nep-tid New Economics Papers
on Technology and Industrial Dynamics
Issue of 2005‒11‒12
eight papers chosen by
Roberto Fontana
Universita Bocconi

  1. Innovation races: An experimental study on strategic research activities By Uwe Cantner; Andreas Nicklisch; Torsten Weiland
  2. Learning, Product Innovation and Firm Heterogeneity in Tanzania By Goedhuys, Micheline
  3. "Collective Knowledge, Prolific Inventors and the Value of Inventions: An Empirical Study of French, German and British Owned U.S. Patents, 1975-1998." By William R. Latham; C. Gay and C. Le Bas; Christian Le Bas
  4. Cash and the Counter: Capabilities and Preferences in the Demand for Banking Technologies By Davide Consoli
  5. " Persistence of Firm Innovative Behavior: Towards an Evolutionary Theory." By William R. Latham; Christian Le Bas
  6. Local Competition and Impact of Entry by a Dominant Retailer By Ting Zhu; Vishal Singh; Anthony J. Dukes
  7. Identifying Age, Cohort and Period Effects in Scientific Research Productivity: Discussion and Illustration Using Simulated and Actual Data on French Physicists By Bronwyn H. Hall; Jacques Mairesse; Laure Turner
  8. The price setting behaviour of spanish firms - evidence from survey data By Luis J. Álvarez; Ignacio Hernando

  1. By: Uwe Cantner (University of Jena, Faculty of Economics); Andreas Nicklisch (Max-Planck-Institute for Research into Collective Goods); Torsten Weiland (Max-Planck-Institute for Economics, Strategic Interactions Group)
    Abstract: In an experimental setting, firms in a duopoly market engage in a patent tournament and compete for profit-enhancing product advancements. The firms generate income by matching exogenously defined demand preferences with an appropriately composed product portfolio of their own. Demand preferences are initially unknown and first need to be revealed by an investigation of the possible product variations. The better firms approximate demand preferences, the higher their profits. In the ensuing innovation race, firms interact through information spillovers resulting from the imperfect appropriability of research successes. In the random period of the experiment, the continuity of the search process is disturbed by an exogenous shock that affects both the supply and demand side and again spurs research competition. Firms may henceforth explore an enlarged product space in attempting to match the equally modified demand preferences. In our analysis, we explore the behavioural regularities of agents who are engaged in innovation activities. As a key element we test to what extend relative economic performance exercises a stimulating effect on the implementation of innovation and imitation strategies.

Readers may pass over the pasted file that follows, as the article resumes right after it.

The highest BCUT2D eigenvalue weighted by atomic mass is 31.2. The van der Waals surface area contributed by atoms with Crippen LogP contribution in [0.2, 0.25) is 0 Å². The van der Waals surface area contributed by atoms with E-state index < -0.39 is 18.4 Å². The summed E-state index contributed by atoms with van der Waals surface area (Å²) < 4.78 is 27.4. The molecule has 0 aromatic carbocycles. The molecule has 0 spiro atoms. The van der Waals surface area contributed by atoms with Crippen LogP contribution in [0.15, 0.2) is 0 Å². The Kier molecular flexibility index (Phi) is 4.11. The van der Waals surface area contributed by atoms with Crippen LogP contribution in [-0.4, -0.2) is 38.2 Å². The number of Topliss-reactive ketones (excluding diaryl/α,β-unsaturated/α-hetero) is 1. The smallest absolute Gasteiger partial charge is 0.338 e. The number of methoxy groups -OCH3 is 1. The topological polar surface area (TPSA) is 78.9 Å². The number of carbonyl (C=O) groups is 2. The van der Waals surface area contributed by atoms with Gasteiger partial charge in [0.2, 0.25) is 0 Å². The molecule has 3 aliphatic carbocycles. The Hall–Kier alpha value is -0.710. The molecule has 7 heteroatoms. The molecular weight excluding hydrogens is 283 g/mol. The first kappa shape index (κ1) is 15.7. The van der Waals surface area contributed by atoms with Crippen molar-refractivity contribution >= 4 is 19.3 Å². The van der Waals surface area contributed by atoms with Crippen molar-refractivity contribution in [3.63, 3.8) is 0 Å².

Keywords: Innovation, Imitation, Patent Tournament, Trial and Error Process
    JEL: D81 O31
    Date: 2005–11–07
  2. By: Goedhuys, Micheline (United Nations University, Institute for New Technologies)
    Abstract: Using a unique firm level data set on learning and product innovation in Tanzanian manufacturing and commercial farming, this paper sheds light on the various sources of firm learning, investment and collaboration and their relative importance for product innovation. The results indicate that larger and foreign owned firms invest significantly more in human and physical capital than do local micro, small and medium sized firms, and they are better connected to the internet. Their ways of upgrading technology also reveals a better financial endowment. Small and medium sized firms on the other hand report to collaborate more intensively with other local firms on product development, marketing and on the input market and upgrade technology through in-house activities, imitation and cooperation with suppliers and universities. By doing so, they are able to offset the scale disadvantages they face in competing for the market information and inputs – new machinery and specialised labour - necessary for product innovation in imperfect markets.
    Keywords: learning, innovation, technological change, competitiveness, multinational corporations, MNEs, small and medium enterprises, SMEs, investment, Tanzania
    Date: 2005
  3. By: William R. Latham (Department of Economics,University of Delaware); C. Gay and C. Le Bas; Christian Le Bas
    Abstract: The aim of this paper is to test two related propositions: (1) that there is a direct, positive relationship between the involvement of a prolific inventor in the production of knowledge and the magnitudes in the collective dimension of this knowledge production, as measured by the presence of foreign inventors and the size of the inventive team; and (2) that there is a direct, positive relationship between the involvement of a prolific (or foreign) inventor and the value of the new knowledge produced. We use detailed information from nearly 300,000 patents granted by the US Patent Office to French, German and British inventors over the period from 1975 to 1999. From data available from each patent regarding citations of prior patents and the numbers and identities of the inventors listed in the patent application, we are able to construct measures of collective knowledge, the presence of prolific inventors, and the imputed value of patents. In a novel approach in this literature, we estimate negative binomial multiple regression models for determining measures of both collective knowledge and the value of the patents. We find strong support, after controlling for technological field effects, for hypotheses that both prolific and foreign inventors tend to be parts of larger teams of inventors and that both prolific and foreign inventors tend to produce inventions having more value. In the conclusion, we draw some implications of these results for knowledge governance.
    Keywords: Inventors, patents, prolific